averaging means connected to said first comparison means for producing an average output over a selected time interval, said average voltage output applied to said variable gain means for controlling the gain thereof so that the r.m.s. output therefrom equals the threshold voltage level of said first comparison means, and to thereby permit the output difference from said first comparison means to occur for a predetermined percentage of the selected time interval, and

second comparison means for producing an output when the output from said variable gain means exceeds a threshold voltage level higher than said threshold level of said first comparison means, the output thereof suitable for operating the switch means.

5. Adaptive receiver blanking means for establishing automatic gain control to a received signal-plus-noise waveform and interrupting said waveform during periods of high impulse noise, comprising variable gain means connected to receive the input signalplus-noise waveform and controllable by an applied control voltage for producing a controlled output level, first bipolar, level-comparator means for producing a rectangular pulse during the time the controlled output level exceeds a first fixed voltage level,

voltage averaging means connected to receive the rectangular pulses from said first bipolar, level-comparator means for producing an average voltage, said control voltage applied to said variable gain means being a function of said average voltage,

second bipolar, level comparator means for producing an output when said controlled level output from said variable gain means exceeds a third fixed voltage level, said third fixed voltage level being higher than said first fixed voltage level, and

switching means operably connected for interrupting said received signal-plus-noise waveform when there is an output from said second bipolar, level-comparator means.

6. Adaptive receiver blanking means for establishing automatic gain control to a received signal-plus-noise waveform and interrupting said waveform during periods of high impulse noise, comprising variable gain means connected to receive the input signalplus-noise waveform and controllable by an applied control voltage for producing a controlled output level, first bipolar, level-comparator means for producing a rectangular pulse during the time the controlled output level exceeds a first fixed voltage level,

voltage averaging means connected to receive the rectangular pulses from said first bipolar, level-comparator means for producing an average voltage over a fixed duty cycle,

voltage comparison means for producing a voltage difference between a second fixed voltage level and the average voltage from said voltage averaging means, said voltage difference being applied as said control voltage to said variable gain means,

second bipolar, level-comparator means for producing an output when said controlled level output from said variable gain means exceeds a third fixed voltage level, said third fixed voltage level being higher than said first fixed voltage level, and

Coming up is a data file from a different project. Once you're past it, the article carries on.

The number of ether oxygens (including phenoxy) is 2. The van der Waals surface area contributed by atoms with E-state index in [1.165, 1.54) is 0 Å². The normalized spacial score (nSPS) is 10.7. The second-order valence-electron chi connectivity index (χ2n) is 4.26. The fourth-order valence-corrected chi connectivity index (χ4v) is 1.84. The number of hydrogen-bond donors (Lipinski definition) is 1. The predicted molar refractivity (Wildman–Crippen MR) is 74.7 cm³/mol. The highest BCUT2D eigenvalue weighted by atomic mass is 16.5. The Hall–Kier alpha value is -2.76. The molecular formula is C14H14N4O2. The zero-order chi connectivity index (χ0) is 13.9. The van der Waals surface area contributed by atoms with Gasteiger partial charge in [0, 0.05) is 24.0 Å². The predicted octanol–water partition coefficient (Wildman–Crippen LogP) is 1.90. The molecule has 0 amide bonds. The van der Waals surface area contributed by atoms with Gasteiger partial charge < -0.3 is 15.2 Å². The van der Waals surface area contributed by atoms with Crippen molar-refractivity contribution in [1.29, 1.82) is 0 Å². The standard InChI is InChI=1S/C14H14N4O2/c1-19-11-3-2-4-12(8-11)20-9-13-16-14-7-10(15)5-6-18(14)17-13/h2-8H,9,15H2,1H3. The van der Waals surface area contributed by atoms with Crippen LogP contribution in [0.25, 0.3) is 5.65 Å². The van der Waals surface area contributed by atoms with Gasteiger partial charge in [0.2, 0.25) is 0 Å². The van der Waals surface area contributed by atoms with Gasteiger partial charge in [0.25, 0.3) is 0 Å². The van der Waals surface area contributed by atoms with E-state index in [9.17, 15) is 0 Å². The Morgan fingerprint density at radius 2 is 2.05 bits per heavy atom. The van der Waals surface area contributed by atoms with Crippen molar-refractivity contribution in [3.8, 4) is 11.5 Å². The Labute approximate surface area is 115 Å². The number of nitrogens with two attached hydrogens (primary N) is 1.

switching means operably connected for interrupting said received signalplus-noise waveform when there is an output from said second bipolar, level-comparator means.

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Referenced by
Citing PatentFiling datePublication dateApplicantTitle
US3805166 *Oct 20, 1972Apr 16, 1974Paredes ASquelch circuit with time constant controlled by signal level
US3952252 *Jan 30, 1974Apr 20, 1976Societa Italiana Telecomunicazioni Siemens S.P.A.Noise suppressor for telecommunication system
US4044205 *Mar 11, 1975Aug 23, 1977The Cunard Steam-Ship Company LimitedReception techniques for improving intelligibility of an audio frequency signal
US4053843 *Mar 25, 1976Oct 11, 1977Motorola, Inc.Blanker inhibit circuit
US4155041 *May 13, 1976May 15, 1979Burns Richard CSystem for reducing noise transients
US4259742 *Nov 6, 1978Mar 31, 1981Burns Richard CElectronic switching system for reducing noise transients
US4608455 *Apr 5, 1982Aug 26, 1986Bell Telephone Laboratories, IncorporatedProcessing of encrypted voice signals
US4736385 *Jan 27, 1987Apr 5, 1988Computer Network Technology CorporationTransmitter and receiver circuit
US5161185 *Mar 11, 1992Nov 3, 1992Texas Instruments IncorporatedMethod and apparatus for reducing noise in a digital voltage signal
US5640109 *Oct 27, 1995Jun 17, 1997Mts Systems CorporationPulse detector
US5859392 *Feb 9, 1996Jan 12, 1999Lsi Logic CorporationMethod and apparatus for reducing noise in an electrostatic digitizing tablet
US7149263 *Jun 22, 2001Dec 12, 2006Hitachi Kokusai Electric Inc.AGC method and circuit for digital radio receiver
EP0132752A2 *Jul 17, 1984Feb 13, 1985Hans Kolbe & Co.Detector for the indication of parasitic frequency deviation peaks
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Classifications
U.S. Classification375/351
International ClassificationH03G3/30, H03G3/34
Cooperative ClassificationH03G3/345, H03G3/3063, H03G3/3052
European ClassificationH03G3/30E, H03G3/34D, H03G3/30E2